Correlated Electrical Conductivities to Chemical Configurations of Nitrogenated Nanocrystalline Diamond Films
Multidisciplinary Digital Publishing Institute
Diamond is one of the fascinating films appropriate for optoelectronic applications due to its wide bandgap (5.45 eV), high thermal conductivity (3320 W m−1·K−1), and strong chemical stability. In this report, we synthesized a type of diamond film called nanocrystalline diamond (NCD) by employing a physical vapor deposition method. The synthesis process was performed in different ratios of nitrogen and hydrogen mixed gas atmospheres to form nitrogen-doped (n-type) NCD films. A high-resolution scanning electron microscope confirmed the nature of the deposited films to contain diamond nanograins embedded into the amorphous carbon matrix. Sensitive spectroscopic investigations, including X-ray photoemission (XPS) and near-edge X-ray absorption fine structure (NEXAFS), were performed using a synchrotron beam. XPS spectra indicated that the nitrogen content in the film increased with the inflow ratio of nitrogen and hydrogen gas (IN/H). NEXAFS spectra revealed that the σ*C–C peak weakened, accompanied by a π*C=N peak strengthened with nitrogen doping. This structural modification after nitrogen doping was found to generate unpaired electrons with the formation of C–N and C=N bonding in grain boundaries (GBs). The measured electrical conductivity increased with nitrogen content, which confirms the suggestion of structural investigations that nitrogen-doping generated free electrons at the GBs of the NCD films.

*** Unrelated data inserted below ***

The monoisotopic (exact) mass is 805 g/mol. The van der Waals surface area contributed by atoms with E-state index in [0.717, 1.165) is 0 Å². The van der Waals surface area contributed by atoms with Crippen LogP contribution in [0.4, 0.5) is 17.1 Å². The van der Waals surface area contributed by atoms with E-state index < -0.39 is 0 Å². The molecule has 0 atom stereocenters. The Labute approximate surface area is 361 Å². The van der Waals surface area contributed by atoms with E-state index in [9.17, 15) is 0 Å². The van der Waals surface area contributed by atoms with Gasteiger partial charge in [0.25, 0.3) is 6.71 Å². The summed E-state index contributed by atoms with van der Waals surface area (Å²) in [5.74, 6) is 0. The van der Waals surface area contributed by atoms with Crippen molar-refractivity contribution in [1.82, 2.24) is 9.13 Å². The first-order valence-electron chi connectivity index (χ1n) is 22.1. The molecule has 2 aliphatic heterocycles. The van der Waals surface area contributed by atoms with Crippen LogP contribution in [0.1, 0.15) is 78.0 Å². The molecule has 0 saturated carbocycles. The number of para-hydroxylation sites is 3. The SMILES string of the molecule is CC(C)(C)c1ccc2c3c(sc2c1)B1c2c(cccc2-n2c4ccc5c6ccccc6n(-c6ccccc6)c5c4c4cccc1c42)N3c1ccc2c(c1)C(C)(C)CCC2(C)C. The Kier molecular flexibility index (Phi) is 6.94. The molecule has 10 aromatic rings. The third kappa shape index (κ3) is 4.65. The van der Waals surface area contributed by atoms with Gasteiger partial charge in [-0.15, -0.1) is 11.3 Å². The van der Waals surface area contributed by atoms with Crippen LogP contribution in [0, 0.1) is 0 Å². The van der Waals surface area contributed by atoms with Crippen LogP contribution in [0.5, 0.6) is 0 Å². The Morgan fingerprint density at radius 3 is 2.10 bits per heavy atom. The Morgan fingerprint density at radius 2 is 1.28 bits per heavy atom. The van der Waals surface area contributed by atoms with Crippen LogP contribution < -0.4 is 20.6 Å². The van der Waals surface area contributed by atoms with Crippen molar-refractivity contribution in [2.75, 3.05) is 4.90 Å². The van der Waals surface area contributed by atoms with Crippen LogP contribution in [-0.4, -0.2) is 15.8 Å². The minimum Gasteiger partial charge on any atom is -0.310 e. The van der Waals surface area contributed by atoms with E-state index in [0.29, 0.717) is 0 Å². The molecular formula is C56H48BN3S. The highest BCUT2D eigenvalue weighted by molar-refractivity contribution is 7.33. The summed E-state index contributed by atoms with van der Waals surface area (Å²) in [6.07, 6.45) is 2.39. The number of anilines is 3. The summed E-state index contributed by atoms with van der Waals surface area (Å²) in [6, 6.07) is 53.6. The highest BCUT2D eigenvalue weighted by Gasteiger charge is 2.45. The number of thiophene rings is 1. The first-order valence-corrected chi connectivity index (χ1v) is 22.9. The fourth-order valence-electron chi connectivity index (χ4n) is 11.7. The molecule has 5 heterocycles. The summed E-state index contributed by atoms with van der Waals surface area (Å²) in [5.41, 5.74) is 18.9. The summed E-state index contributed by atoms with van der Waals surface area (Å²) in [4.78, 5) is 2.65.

diamond films, nanodiamond composite, physical vapor deposition, NEXAFS spectra, Ingram School of Engineering
Zkria, A., Gima, H., Abubakr, E., Mahmoud, A., Haque, A., & Yoshitake, T. (2022). Correlated electrical conductivities to chemical configurations of nitrogenated nanocrystalline diamond films. Nanomaterials, 12(5), 854.